National denies merit students admission, againThe Birgunj-based National Medical College has denied admission to post-graduate students from the second list of merit published by the Tribhuvan University Institute of Medicine, demanding extra payment.
The Birgunj-based National Medical College has denied admission to post-graduate students from the second list of merit published by the Tribhuvan University Institute of Medicine, demanding extra payment.
The students were asked by the college to cough up more than Rs1.6 million on top of the Rs3.1 million set by the TU as fees for the post-graduate programme. The college is owned by Basruddin Ansari, who is also its managing director. Ansari is tipped to be the Birgunj Metropolitan City mayoral candidate from the UML for the upcoming phase of local elections.
It is illegal for medical colleges to demand money from students apart from the amount set by the TU. The denial of admission also violates the Supreme Court decision of July 20 that ordered enrolment of the meritorious students for the fees set by the university. Also, Dr Govinda KC, who has been on a fast-unto-death for 13 days, has called for admitting students on the merit list.
Eight students on the second merit list approached the admission in-charge in Birgunj on Friday. They were mainly from subjects like general surgery, ophthalmology and orthopaedics. The college told them that there would be no more admissions without paying extra money.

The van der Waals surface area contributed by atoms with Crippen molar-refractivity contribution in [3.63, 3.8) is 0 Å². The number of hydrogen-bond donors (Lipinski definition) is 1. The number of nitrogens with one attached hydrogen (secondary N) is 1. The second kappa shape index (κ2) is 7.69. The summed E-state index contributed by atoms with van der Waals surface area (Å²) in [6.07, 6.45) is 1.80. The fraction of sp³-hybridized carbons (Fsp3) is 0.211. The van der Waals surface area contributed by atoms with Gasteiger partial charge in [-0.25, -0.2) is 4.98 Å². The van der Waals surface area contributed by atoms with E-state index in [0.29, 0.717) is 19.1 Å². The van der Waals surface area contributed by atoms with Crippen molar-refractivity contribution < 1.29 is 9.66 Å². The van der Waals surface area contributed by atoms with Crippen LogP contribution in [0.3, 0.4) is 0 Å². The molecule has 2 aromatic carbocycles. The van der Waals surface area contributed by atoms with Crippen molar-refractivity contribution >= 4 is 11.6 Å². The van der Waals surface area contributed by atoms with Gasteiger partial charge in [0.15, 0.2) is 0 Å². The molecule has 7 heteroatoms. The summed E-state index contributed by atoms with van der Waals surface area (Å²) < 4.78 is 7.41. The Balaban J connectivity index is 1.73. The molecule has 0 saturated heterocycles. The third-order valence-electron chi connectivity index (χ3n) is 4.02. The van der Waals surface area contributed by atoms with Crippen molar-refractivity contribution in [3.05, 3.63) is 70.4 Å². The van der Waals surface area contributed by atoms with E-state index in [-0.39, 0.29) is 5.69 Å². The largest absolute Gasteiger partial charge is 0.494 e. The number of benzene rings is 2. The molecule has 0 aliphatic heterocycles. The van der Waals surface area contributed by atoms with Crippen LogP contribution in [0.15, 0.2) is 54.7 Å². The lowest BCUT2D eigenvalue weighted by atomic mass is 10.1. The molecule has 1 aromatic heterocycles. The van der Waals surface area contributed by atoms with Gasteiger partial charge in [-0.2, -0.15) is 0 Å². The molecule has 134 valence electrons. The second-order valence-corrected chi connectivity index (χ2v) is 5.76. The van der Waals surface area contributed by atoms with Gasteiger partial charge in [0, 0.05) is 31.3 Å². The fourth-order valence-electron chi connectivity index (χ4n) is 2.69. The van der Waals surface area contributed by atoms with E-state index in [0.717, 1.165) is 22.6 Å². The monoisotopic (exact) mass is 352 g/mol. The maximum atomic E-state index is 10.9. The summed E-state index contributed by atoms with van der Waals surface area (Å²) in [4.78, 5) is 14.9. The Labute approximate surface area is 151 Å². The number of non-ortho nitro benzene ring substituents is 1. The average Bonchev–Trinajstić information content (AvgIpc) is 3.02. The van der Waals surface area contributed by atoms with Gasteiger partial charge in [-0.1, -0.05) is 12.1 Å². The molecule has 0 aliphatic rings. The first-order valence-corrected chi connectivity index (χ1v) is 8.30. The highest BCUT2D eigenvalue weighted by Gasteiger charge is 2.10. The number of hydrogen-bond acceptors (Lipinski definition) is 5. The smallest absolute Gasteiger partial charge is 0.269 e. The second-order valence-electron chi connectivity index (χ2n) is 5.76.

“We had to return to Kathmandu again. The colleges illegally demanded additional money,” said one of the students, requesting anonymity.
The extra Rs1.6 million has been sought for activities including community service, sports, examination, library, thesis evaluation and training. MD Ansari was not available for comments.
In its second merit list, the IoM recommended 17 students for the National Medical College in subjects including anaesthesiology, general practice, orthopaedics and paediatrics. For the Universal College of Medical Sciences, Bhairahawa, 13 students were recommended in courses including pathology, anaesthesiology, general practice, orthopaedics and paediatrics.
Apart from the Maharajgunj-based IoM, only the two TU-affiliated colleges run MD/MS programmes in the country.
In July, when the IoM published its first list of meritorious students, both the colleges turned back many candidates claiming that they had already enrolled students.
IoM Dean Dr Jagdish Prasad Agrawal said although they have not got formal complaints from students, it is illegal for medical colleges to charge more than the set fees.
“We will immediately probe the matter. There is no option for medical colleges but to comply with the merit list and the set fees,” said Dr Agrawal.